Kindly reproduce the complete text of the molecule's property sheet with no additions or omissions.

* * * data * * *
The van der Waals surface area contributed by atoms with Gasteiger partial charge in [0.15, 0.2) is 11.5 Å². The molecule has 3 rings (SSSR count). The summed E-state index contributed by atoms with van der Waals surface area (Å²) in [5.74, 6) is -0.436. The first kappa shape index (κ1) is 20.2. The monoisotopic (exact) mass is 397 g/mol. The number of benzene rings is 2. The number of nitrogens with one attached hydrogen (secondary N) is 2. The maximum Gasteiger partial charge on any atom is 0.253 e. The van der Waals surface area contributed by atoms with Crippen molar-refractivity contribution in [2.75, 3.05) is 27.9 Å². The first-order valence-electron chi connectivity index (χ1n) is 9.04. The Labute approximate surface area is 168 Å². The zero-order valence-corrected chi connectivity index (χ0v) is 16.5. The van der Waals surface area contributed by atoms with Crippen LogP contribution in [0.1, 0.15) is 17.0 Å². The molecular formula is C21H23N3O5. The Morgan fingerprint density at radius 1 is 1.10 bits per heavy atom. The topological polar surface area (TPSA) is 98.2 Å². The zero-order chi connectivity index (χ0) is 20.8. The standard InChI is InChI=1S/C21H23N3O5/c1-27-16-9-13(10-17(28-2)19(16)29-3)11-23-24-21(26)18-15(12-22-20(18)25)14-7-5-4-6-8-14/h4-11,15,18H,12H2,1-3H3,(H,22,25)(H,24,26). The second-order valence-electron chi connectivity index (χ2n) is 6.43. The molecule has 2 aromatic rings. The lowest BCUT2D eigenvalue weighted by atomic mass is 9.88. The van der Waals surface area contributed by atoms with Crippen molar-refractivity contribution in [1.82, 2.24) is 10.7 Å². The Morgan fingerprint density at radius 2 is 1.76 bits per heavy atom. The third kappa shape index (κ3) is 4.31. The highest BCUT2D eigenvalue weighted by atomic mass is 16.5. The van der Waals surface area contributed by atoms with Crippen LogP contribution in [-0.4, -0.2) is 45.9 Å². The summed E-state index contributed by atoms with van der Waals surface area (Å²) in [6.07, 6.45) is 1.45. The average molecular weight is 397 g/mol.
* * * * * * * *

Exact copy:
The van der Waals surface area contributed by atoms with Gasteiger partial charge in [0.15, 0.2) is 11.5 Å². The molecule has 3 rings (SSSR count). The summed E-state index contributed by atoms with van der Waals surface area (Å²) in [5.74, 6) is -0.436. The first kappa shape index (κ1) is 20.2. The monoisotopic (exact) mass is 397 g/mol. The number of benzene rings is 2. The number of nitrogens with one attached hydrogen (secondary N) is 2. The maximum Gasteiger partial charge on any atom is 0.253 e. The van der Waals surface area contributed by atoms with Crippen molar-refractivity contribution in [2.75, 3.05) is 27.9 Å². The first-order valence-electron chi connectivity index (χ1n) is 9.04. The Labute approximate surface area is 168 Å². The zero-order valence-corrected chi connectivity index (χ0v) is 16.5. The van der Waals surface area contributed by atoms with Crippen LogP contribution in [0.1, 0.15) is 17.0 Å². The molecular formula is C21H23N3O5. The Morgan fingerprint density at radius 1 is 1.10 bits per heavy atom. The topological polar surface area (TPSA) is 98.2 Å². The zero-order chi connectivity index (χ0) is 20.8. The standard InChI is InChI=1S/C21H23N3O5/c1-27-16-9-13(10-17(28-2)19(16)29-3)11-23-24-21(26)18-15(12-22-20(18)25)14-7-5-4-6-8-14/h4-11,15,18H,12H2,1-3H3,(H,22,25)(H,24,26). The second-order valence-electron chi connectivity index (χ2n) is 6.43. The molecule has 2 aromatic rings. The lowest BCUT2D eigenvalue weighted by atomic mass is 9.88. The van der Waals surface area contributed by atoms with Crippen molar-refractivity contribution in [1.82, 2.24) is 10.7 Å². The Morgan fingerprint density at radius 2 is 1.76 bits per heavy atom. The third kappa shape index (κ3) is 4.31. The highest BCUT2D eigenvalue weighted by atomic mass is 16.5. The van der Waals surface area contributed by atoms with Crippen LogP contribution in [-0.4, -0.2) is 45.9 Å². The summed E-state index contributed by atoms with van der Waals surface area (Å²) in [6.07, 6.45) is 1.45. The average molecular weight is 397 g/mol.